Anyway - only you can decide which is more important: portability or big sound. The best tradeoff is to get a small-ish set-up, such as the RC210 combo, and have a big extension speaker (eventually) for bigger gigs when the need arises.

    - Mike
  8. PuNk BaSSisT

    PuNk BaSSisT

    May 1, 2001
    I've got an Ampeg 8x10 and its not problem to haul around when I have a huge van and a band thats willing to help me lug it around. The only problem i've had is bringing it into small practice area's. Thats why i'm looking into a combo amp for practices.
  9. Hauling SVTs and 8x10s up flights of stairs helps build character......and chiropractors salaries:D

    You think trying to get an 8x10 cab up a flight of stairs is hard, try getting an 900 lb sound console (which won't fit in the elevator of course) up a very narrow stairway. UGH. Painful.
  10. Gabu


    Jan 2, 2001
    Lake Elsinore, CA
    It definately will be collecting dust initially. In fact, my Carvin Cyclops usually is just collecting dust too. It's just the price. I don't know what a Ampeg 8x10 retails for but it's got to be more than $100. I feel like I have no choice but to buy it. It is exactly the opposite of what I am looking for, but if this deal holds up, it is too good to ignore.

    Once I ignore the fact that I don't need this, and that it will mostly be collecting dust in my garage, then I start wondering what I can do with it... how it would sound compared to my cyclops regular cab, how it would sound compared to my 2x15 peavey, how it would sound biamped, or even bridged with my 2x15...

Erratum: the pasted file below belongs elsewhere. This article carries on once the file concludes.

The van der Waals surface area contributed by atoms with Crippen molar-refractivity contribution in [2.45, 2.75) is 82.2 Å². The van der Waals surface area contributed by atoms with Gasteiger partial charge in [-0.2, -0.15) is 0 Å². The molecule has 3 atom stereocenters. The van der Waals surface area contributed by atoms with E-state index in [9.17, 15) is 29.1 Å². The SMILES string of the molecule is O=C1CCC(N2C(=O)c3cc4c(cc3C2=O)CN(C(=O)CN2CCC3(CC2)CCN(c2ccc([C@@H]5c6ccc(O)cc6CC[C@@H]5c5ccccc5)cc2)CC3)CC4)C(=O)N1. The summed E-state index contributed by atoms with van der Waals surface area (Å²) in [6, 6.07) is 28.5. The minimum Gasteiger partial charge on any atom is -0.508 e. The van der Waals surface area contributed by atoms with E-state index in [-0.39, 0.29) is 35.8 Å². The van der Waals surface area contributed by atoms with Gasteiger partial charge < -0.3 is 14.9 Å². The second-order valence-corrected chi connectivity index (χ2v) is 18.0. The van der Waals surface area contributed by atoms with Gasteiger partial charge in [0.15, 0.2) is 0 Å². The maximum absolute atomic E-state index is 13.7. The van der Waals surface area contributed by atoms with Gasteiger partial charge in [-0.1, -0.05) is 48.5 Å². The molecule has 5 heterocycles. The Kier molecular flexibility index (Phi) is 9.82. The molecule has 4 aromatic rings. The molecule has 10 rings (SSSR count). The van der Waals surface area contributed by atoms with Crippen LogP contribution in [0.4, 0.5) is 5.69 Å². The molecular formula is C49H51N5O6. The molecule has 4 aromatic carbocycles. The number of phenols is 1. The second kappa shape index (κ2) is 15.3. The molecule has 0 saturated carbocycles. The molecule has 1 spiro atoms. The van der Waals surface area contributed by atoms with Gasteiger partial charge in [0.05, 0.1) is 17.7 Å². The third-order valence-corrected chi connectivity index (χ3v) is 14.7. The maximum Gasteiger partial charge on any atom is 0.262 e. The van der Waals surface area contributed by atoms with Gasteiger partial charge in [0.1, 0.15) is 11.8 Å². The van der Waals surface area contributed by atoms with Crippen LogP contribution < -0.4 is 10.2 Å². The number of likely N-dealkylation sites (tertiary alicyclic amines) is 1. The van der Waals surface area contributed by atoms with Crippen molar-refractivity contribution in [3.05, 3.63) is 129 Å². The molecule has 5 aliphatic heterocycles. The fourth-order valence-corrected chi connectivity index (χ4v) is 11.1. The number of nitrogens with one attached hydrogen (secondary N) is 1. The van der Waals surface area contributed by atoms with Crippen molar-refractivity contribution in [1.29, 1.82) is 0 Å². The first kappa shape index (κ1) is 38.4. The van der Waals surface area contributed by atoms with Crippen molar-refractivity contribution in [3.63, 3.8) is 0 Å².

You know until I get to play with people I actually have no need for anything other than my 12w Quantum amp sitting under my desk. I use that amp for all my recording and practicing since I have no drummer and my guitarist usually punks out on me too. I am the most over equipped home recording musician I know.

    Sheesh... I need a full band. :(
  11. Angus

    Angus Supporting Member

    Apr 16, 2000
    Palo Alto, CA
    Buy the Ampeg cab, sell it, and buy a nice used EA or Epifani 2x10. Can't go wrong there.
  12. JimM


    Jan 13, 2000
    Northern California
    If you go the handtruck route,get one with a strap and big wheels for uneven surfaces.

    I've been in the appliance business for about 25 years,and 20 years ago I screwed up my back delivering a refrigerator.I was lifting it up some porch steps by myself and instead of using both legs equally,I put my left foot back so I wouldn't fall backwards.Big mistake!my pelvice couldn't handle having all the weight on one side and it tilted causing injury to my lower back.

    Just lift with both legs together and bend the knees while keeping the back straight.

    also,a refrig size handtruck can make lifting a 4x10 easier,depending on how high your tailgate is.
  13. air_leech


    Sep 1, 2000
    alright, first of all, if the 8x10 is such a deal, you should check it well before purchasing, the cones might have tears in them, the cab corners might be "wide open" etc. etc.

    if everything is alright and indeed it is a once in a lifetime bargain and you do have some room in your garage for a 100Lbs cab, then buy it.
    it's better to buy it, sleep good at night and know you didn't miss a chance and then if you don't like it sell it.
    it might as well sit in your garage and wait 'till the day you call it for active duty.